Friday morning started out with a downpour followed by cold, howling winds. Not exactly the ideal conditions for dressage—but that didn’t stop a new top three from beating all of yesterday’s dressage scores. With dressage now complete, horses and riders will move on to cross-country on Saturday and stadium jumping on Sunday.
Oliver Townend of Great Britain and the Irish Sport Horse gelding Cooley Master Class won last year’s Land Rover Kentucky Three-Day Event, so it was no surprise when they laid down an excellent test and sailed into the lead by a full three points with a score of 24.1.
“I wouldn’t have wanted it any hotter—he literally went to sleep on me in there,” said Townend. “He woke up by flowers in the corner though! But he was very relaxed and did a very good test.”
In second place after dressage is fellow Brit Piggy French, recent winner of team gold at the 2018 World Equestrian Games in Tryon, N.C. French took the worst of the beating from the ice-cold winds in the morning, but Irish Sport Horse gelding Quarrycrest Echo didn’t appear bothered and put in a responsive and accurate test for a score of 27.1.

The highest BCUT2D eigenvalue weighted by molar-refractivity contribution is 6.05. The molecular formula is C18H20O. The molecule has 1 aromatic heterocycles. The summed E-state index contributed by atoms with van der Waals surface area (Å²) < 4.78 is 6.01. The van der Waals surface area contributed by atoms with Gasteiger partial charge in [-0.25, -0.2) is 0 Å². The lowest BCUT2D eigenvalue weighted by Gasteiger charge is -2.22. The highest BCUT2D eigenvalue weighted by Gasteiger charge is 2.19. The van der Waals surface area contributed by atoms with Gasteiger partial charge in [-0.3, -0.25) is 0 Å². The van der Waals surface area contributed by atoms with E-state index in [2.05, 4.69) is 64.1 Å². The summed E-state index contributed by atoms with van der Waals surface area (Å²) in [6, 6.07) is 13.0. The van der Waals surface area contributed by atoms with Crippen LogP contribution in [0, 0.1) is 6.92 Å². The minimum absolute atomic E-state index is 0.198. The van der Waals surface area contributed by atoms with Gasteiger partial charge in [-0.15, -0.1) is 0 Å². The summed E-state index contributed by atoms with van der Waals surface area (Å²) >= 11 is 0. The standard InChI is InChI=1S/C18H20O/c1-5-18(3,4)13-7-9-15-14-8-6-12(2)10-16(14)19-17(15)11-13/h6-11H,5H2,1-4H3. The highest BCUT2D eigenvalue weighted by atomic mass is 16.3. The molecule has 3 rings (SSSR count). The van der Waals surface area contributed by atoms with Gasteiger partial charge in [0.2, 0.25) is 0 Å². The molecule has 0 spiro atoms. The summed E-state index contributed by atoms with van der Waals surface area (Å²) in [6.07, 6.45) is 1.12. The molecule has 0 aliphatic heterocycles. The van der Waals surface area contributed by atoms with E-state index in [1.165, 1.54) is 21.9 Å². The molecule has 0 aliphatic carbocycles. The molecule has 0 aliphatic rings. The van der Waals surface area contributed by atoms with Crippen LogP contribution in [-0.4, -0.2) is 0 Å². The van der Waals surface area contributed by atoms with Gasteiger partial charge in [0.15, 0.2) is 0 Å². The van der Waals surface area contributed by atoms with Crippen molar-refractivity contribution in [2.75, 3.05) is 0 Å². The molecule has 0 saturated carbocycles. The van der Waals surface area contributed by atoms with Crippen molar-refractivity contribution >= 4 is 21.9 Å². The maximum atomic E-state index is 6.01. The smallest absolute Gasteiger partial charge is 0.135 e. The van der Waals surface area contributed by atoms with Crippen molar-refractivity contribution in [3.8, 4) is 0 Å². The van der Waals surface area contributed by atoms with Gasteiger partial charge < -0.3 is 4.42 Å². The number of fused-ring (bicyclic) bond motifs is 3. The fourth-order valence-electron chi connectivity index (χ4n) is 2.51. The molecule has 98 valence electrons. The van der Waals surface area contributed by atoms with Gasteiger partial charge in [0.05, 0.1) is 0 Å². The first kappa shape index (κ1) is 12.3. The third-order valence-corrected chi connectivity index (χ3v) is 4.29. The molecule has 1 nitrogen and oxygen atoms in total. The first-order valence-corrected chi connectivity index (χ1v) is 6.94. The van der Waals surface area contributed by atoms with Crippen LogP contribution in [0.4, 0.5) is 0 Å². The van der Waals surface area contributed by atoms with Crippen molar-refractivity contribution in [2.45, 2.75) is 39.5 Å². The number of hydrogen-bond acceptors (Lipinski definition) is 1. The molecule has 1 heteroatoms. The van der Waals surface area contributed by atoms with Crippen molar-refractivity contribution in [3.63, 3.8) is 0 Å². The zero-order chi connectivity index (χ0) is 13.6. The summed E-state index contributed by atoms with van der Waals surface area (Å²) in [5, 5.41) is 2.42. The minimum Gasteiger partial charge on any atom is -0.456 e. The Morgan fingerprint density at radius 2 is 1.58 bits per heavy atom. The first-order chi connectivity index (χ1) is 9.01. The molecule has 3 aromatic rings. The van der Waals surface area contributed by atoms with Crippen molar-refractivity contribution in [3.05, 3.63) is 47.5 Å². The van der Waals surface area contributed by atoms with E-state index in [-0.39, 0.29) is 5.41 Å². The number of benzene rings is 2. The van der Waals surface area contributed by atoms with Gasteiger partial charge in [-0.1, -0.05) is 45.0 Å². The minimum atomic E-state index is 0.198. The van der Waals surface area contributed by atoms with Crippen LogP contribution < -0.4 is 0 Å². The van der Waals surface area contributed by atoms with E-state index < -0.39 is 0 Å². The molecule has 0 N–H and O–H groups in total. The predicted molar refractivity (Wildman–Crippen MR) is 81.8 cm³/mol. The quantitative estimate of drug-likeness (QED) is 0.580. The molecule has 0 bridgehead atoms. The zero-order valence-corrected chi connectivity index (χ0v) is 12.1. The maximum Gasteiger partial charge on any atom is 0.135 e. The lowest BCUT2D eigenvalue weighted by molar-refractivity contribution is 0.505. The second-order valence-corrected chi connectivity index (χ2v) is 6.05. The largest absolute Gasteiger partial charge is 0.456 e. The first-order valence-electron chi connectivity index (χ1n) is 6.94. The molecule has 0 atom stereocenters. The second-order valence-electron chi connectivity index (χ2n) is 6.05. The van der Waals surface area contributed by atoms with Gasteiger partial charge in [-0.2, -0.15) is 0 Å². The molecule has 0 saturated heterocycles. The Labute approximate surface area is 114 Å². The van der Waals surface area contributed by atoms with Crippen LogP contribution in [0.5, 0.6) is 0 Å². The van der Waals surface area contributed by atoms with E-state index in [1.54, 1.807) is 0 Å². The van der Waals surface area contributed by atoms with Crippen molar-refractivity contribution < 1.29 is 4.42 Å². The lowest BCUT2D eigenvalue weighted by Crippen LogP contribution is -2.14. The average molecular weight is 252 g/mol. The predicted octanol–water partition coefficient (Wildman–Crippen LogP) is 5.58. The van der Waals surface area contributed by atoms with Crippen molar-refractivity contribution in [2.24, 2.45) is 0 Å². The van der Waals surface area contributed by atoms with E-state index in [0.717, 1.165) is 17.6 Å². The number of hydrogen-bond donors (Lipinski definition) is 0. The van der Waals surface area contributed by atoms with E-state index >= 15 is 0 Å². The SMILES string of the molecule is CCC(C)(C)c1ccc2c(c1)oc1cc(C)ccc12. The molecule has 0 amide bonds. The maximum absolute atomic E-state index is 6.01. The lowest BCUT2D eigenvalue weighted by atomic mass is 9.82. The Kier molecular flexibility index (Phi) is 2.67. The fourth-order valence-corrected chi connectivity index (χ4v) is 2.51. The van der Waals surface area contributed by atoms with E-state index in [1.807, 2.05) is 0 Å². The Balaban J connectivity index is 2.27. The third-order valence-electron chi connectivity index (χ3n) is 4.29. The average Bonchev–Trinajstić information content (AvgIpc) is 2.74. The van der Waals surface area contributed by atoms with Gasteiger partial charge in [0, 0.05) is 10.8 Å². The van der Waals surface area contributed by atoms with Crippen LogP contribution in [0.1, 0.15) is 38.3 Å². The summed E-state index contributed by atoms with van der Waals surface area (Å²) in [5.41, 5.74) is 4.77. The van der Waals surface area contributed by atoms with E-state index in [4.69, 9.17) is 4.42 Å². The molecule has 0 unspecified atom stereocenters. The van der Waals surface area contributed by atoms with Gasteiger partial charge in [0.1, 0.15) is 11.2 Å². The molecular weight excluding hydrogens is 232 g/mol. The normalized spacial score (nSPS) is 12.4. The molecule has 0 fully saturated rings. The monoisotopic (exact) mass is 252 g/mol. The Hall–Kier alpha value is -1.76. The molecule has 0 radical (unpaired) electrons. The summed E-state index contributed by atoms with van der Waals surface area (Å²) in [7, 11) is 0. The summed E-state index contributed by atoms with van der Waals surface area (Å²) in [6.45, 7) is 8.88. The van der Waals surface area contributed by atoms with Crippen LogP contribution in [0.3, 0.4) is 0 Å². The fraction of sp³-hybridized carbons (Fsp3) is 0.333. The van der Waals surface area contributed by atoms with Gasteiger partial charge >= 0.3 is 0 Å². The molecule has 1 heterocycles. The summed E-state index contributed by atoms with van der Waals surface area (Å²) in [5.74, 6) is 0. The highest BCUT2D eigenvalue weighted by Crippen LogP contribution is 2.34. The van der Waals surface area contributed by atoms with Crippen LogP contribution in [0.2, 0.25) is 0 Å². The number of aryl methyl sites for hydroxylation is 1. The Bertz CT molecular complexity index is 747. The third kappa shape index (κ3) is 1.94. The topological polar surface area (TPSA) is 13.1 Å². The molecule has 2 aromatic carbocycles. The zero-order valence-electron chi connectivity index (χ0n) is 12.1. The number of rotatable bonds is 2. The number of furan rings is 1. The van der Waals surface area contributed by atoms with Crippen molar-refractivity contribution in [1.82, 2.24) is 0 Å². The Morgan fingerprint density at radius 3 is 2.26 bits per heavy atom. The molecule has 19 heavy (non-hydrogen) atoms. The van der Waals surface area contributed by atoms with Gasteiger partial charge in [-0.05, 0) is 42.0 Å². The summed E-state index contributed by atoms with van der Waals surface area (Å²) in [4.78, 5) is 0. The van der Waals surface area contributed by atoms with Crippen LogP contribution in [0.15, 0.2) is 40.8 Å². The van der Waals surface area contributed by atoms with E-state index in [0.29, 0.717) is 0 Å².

“Normally I only give him 20 minutes to warm up to keep him a bit fresher,” said French. “But he came out tighter and spooky today, so I was proud of him that he did his best work of the morning in the [competition] arena. I was delighted with that.”
Riding later in the afternoon when the sun finally began to warm things up, Boyd Martin wowed the crowd on the jet-black Trakehner gelding Tsetserleg, becoming the highest-placed U.S. pair after dressage with a score of 27.9 for third place.
“Dressage is a frustrating sport—you always look back and think it could have been better,” said Martin. “This year he’s a bit more seasoned and confirmed at this level. He’s a bit of a quirky horse with what sort of warmup he likes; I train him differently than the other horses I have. But it’s wonderful having a horse that tries his guts out for you.”
Looking toward Derek DiGrazia’s cross-country course design tomorrow, the riders have already moved on from their dressage mindset.
“It always amazes me how much the course changes year to year,” said Townend. “I’m a huge fan of Derek’s courses—he’s exceptional at what he does. He knows exactly what works distance-wise in the combinations and what the horses can see in terms of the lines. You think they won’t see it but, they lock on like they’re on rails. This course is as tough as I’ve seen here and you need to be switched on every step of the way. You can have easy blip without doing too much wrong—they’re proper jumps from start to finish!”